In my experience, people who do not know that I am wired differently are more likely to freak out on me when I do a poor or clueless imitation of their behavior than if I'm upfront about who I am, and behave in a way that is simply designed to not step on *their* behavioral triggers. If I just say, "I'm on the autistic spectrum," I probably won't give you the cues you expect and I won't get offended if you ask me why not, things go much better. Or, if my feeling is that those I'm with would not react well to such "oversharing," I simply behave as an arrogant, ivory-tower knowitall would - and that is also acceptable. It is a social sterotype I can fulfill; people react to me in ways that seem good to them and which do not irritate me as much, so it all works out.
Oh, and the other thing - anyone bringing MY child home in restraints would either be answering some very directly worded questions about the surrounding circumstances at an emergency IEP with "The Advocate from Hell" OR answering those same questions in court.
The usual reason for aspie/autistic rage is that some children, and indeed, some teachers cannot refrain from playing "poke the aspie." Personally, I think that odious habit should be discouraged - and I'm surprisingly sanguine about the possibility of rude people suffering some consequential "discomfort."
My wife - the special educator - would sigh, "Oh, Bob," at this moment. But I will stand on my aspie sensiblities here. Non-autistics expect me to read them, and suffer for my failures. Often those consequences are violent and painful - and usually ignored by authority figures.
Sauce for the goose is sauce for the gander. Accept that poking me is dangerous - and that even nonverbal autistics will likely/are capable of providing signs well before becoming violent.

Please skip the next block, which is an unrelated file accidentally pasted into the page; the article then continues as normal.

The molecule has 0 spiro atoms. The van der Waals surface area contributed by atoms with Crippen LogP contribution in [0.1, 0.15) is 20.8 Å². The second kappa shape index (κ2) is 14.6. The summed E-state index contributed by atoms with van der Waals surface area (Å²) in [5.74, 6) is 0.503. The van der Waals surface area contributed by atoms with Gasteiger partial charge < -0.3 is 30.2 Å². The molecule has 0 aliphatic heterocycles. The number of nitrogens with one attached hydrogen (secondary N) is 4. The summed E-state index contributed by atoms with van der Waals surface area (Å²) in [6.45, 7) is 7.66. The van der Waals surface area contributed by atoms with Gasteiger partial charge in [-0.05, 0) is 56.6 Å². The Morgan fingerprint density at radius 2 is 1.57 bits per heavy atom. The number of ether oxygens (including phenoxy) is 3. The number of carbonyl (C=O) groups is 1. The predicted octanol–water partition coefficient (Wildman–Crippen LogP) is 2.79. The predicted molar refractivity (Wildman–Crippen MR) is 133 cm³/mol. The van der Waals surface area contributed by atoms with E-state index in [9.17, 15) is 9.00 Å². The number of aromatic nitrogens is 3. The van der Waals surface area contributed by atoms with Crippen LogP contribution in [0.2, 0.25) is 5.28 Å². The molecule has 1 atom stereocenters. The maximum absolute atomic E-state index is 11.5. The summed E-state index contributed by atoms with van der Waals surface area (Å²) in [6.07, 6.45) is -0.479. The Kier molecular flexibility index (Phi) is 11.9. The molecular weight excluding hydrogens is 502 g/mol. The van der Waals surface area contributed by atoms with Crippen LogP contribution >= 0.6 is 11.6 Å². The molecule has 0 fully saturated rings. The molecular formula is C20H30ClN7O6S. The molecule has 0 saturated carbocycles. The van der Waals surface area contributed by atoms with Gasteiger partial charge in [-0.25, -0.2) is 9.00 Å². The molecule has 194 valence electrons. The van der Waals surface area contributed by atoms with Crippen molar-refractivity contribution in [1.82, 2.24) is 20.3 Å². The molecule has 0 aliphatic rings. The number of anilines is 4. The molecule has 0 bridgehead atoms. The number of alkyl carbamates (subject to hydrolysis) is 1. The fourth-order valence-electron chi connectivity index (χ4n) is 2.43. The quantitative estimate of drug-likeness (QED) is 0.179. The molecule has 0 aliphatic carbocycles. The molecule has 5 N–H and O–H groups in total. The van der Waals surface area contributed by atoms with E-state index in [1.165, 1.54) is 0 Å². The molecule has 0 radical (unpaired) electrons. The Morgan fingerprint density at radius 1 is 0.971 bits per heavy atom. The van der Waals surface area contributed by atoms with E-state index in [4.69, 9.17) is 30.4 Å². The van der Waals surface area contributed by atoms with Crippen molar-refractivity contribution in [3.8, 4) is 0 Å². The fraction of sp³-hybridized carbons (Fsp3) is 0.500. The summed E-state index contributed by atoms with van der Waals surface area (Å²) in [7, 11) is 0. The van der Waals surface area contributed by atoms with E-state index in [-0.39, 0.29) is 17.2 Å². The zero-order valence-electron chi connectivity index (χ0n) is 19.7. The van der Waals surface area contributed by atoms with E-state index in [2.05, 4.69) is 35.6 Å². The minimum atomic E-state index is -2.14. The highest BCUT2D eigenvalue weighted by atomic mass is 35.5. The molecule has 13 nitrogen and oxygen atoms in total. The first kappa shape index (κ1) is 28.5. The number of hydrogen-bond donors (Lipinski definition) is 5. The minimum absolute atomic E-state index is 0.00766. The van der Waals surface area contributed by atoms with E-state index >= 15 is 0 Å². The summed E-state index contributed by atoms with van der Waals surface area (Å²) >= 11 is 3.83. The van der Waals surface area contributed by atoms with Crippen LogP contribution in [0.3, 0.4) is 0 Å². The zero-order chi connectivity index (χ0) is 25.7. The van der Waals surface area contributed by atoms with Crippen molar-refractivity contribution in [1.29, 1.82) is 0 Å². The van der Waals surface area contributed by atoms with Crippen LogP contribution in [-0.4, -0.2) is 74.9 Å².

The problem is that our body language - hell, often explicit verbal communication - is ignored or rejected with things like "don't be a baby" or "just suck it up."
When I say something is an issue for me, generally I HAVE been sucking it up, and I'm full. One of the biggest communication issues with, well, the population of autistics I'm personally familiar with is
1) Noticing and processing discomfort, pain or stress as something that requires action.
2) Using words to express a need for action, if avoidance will not suffice.
To the extent they do provide those signs, they should be respected. To the extent they do not try to communicate before choosing violence, well, now, that's a different issue. Nobody in this world gets to freak out for free.
But there is a double standard for autistics, and in many cases, it's not reasonably possible for us to perform at a HIGHER level of reasoned behavior than the neurotypicals around us in an environment that probably contains inherent stressors that neurotypical wetware can filter out far better.